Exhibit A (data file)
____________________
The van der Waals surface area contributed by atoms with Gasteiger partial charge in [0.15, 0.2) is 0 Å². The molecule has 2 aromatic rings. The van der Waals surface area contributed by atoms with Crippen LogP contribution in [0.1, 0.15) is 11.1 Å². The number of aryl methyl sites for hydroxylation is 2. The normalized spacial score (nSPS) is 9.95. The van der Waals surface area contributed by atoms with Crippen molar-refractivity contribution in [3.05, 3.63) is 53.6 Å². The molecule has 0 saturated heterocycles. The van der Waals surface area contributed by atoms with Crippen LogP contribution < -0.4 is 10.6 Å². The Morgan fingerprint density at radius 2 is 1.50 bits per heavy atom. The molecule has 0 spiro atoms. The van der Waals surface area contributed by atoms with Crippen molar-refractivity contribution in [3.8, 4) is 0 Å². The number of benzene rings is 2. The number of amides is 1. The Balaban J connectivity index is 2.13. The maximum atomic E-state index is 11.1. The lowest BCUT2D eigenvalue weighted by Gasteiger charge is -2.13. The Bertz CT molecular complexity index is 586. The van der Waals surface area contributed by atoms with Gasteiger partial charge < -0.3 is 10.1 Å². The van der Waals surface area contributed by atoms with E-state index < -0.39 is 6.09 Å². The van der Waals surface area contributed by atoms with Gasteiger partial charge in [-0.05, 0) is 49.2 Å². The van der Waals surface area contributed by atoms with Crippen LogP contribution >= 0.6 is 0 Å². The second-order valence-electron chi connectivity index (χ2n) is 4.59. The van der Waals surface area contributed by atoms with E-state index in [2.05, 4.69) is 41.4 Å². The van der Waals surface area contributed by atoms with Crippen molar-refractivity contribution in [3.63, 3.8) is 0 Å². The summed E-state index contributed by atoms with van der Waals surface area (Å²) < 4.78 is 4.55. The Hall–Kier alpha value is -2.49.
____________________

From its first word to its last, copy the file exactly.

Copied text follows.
The van der Waals surface area contributed by atoms with Gasteiger partial charge in [0.15, 0.2) is 0 Å². The molecule has 2 aromatic rings. The van der Waals surface area contributed by atoms with Crippen LogP contribution in [0.1, 0.15) is 11.1 Å². The number of aryl methyl sites for hydroxylation is 2. The normalized spacial score (nSPS) is 9.95. The van der Waals surface area contributed by atoms with Crippen molar-refractivity contribution in [3.05, 3.63) is 53.6 Å². The molecule has 0 saturated heterocycles. The van der Waals surface area contributed by atoms with Crippen LogP contribution < -0.4 is 10.6 Å². The Morgan fingerprint density at radius 2 is 1.50 bits per heavy atom. The molecule has 0 spiro atoms. The van der Waals surface area contributed by atoms with Crippen molar-refractivity contribution in [3.8, 4) is 0 Å². The number of benzene rings is 2. The number of amides is 1. The Balaban J connectivity index is 2.13. The maximum atomic E-state index is 11.1. The lowest BCUT2D eigenvalue weighted by Gasteiger charge is -2.13. The Bertz CT molecular complexity index is 586. The van der Waals surface area contributed by atoms with Gasteiger partial charge < -0.3 is 10.1 Å². The van der Waals surface area contributed by atoms with E-state index < -0.39 is 6.09 Å². The van der Waals surface area contributed by atoms with Gasteiger partial charge in [-0.05, 0) is 49.2 Å². The van der Waals surface area contributed by atoms with Crippen LogP contribution >= 0.6 is 0 Å². The second-order valence-electron chi connectivity index (χ2n) is 4.59. The van der Waals surface area contributed by atoms with E-state index in [2.05, 4.69) is 41.4 Å². The van der Waals surface area contributed by atoms with Crippen molar-refractivity contribution in [3.63, 3.8) is 0 Å². The summed E-state index contributed by atoms with van der Waals surface area (Å²) < 4.78 is 4.55. The Hall–Kier alpha value is -2.49.